NASA's Lucy mission leaves for Jupiter. What is he looking for there? NASA has launched a new mission from Cape Canaveral to explore the fossils of th
NASA’s Lucy mission leaves for Jupiter. What is he looking for there? NASA has launched a new mission from Cape Canaveral to explore the fossils of the solar system. It has been named the Lucy Mission, and this mission has left for the planet Jupiter. Scientists say it will be used to study a group of asteroids in front of and behind a large piece of gas in the orbit of the largest planet in two groups.
NASA’s Lucy mission
Scientists at the US space agency (NASA) say that these objects survived during the formation of this planet, and important information about the solar system’s origin may be hidden in these Trojans. NASA says that research on this could also reveal the factors behind the current position of the planets in our solar system.
The Lucy mission left Florida’s Cape Canaveral Space Force Station on Saturday at 9:34 a.m. GMT. The mission will cost 1981 million over the next 12 years. During this time, the Lucy Mission will examine and study seven Trojans. The discovery of this structure, Lucy, changed the theory of human origin and evolution.
How was her name, Lucy?
Why did NASA name this mission Lucy? In 1974, a human skeleton was found in Hazr in Ethiopia. After studying it, scientists named it the world’s oldest human skeleton. The structure was named Lucy. It is said to have revealed where mankind came from.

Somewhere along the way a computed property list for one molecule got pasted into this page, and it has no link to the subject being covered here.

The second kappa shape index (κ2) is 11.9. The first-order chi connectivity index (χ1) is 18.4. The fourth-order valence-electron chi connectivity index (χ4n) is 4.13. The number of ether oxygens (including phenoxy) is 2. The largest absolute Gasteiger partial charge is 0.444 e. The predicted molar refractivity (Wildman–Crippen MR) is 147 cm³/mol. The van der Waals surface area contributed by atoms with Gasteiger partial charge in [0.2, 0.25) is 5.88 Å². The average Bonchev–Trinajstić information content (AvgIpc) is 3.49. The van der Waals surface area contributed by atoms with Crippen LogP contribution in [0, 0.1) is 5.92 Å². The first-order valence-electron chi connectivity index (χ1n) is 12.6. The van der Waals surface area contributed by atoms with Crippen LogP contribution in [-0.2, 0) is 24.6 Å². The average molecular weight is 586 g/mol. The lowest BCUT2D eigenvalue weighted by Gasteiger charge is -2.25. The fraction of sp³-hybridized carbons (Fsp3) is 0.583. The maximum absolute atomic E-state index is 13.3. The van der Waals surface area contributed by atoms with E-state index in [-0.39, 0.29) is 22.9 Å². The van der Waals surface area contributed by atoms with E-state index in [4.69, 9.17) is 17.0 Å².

NASA has named its mission to investigate the Trojan on Jupiter after the first human skeleton. The spacecraft has searched for a rock that orbits the Sun with Jupiter millions of kilometers from Earth. Hall Trojan, lead researcher at the Lucy Mission at the Southwest Research Institute in Boulder, Colorado, said: “Those planets are stuck because of the effect of gravity between Jupiter and the Sun.
The things stored in the solar system’s history at the time of their formation are fixed there forever. So these things are the fossils that make up our planet. Lucy is designed to study an object in a city or larger that describes the object’s size, texture, surface properties, and temperature.
Lucy is presented through artwork.
If the Trojans are made up of objects that make up Jupiter’s moons, they are known to be at the same distance from the Sun as these giant gas planets. But that is not to be expected.
Dr. Carly Howet, a scientist at the Southwest Research Institute, said: ‘For example, if they are made of what we see in the Cooper Belt, it will tell us that they may have been built there and then later They have been pulled by gravity to the place. “This mission is a test of our models because, in our view, when the solar system was being formed, some objects were thrown out by gravity, and some were pulled in,” Dr. Carly Howitt told BBC News.
According to this theory of scientists, when the solar system was being formed, a large amount of dust and gas particles accumulated due to stretching. This created various planets, asteroids, and other small and large astronomical objects around the Sun. Some debris or Trojans remain in the process. The 1.5-tonne Lucy mission has only received funding for the first 12 years.
Due to gravity, these celestial bodies merged into the Sun or accumulated in the outer part of the solar system, which is called the Copper Belt. They all revolve around the Sun. New things are coming to light about the planets accumulating in the Copper Belt and the solar system’s origin through it.
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When will the Lucy spacecraft reach the Trojan?
The spacecraft will reach the main group of Trojans by 2027-28, while it is expected to reach the tail ring by 2033. This journey is based on about 4 billion miles or 6 billion kilometers. Lucy’s mission is to investigate Trojans, but as she reaches Jupiter, she will also visit other planets like Donald Johnson.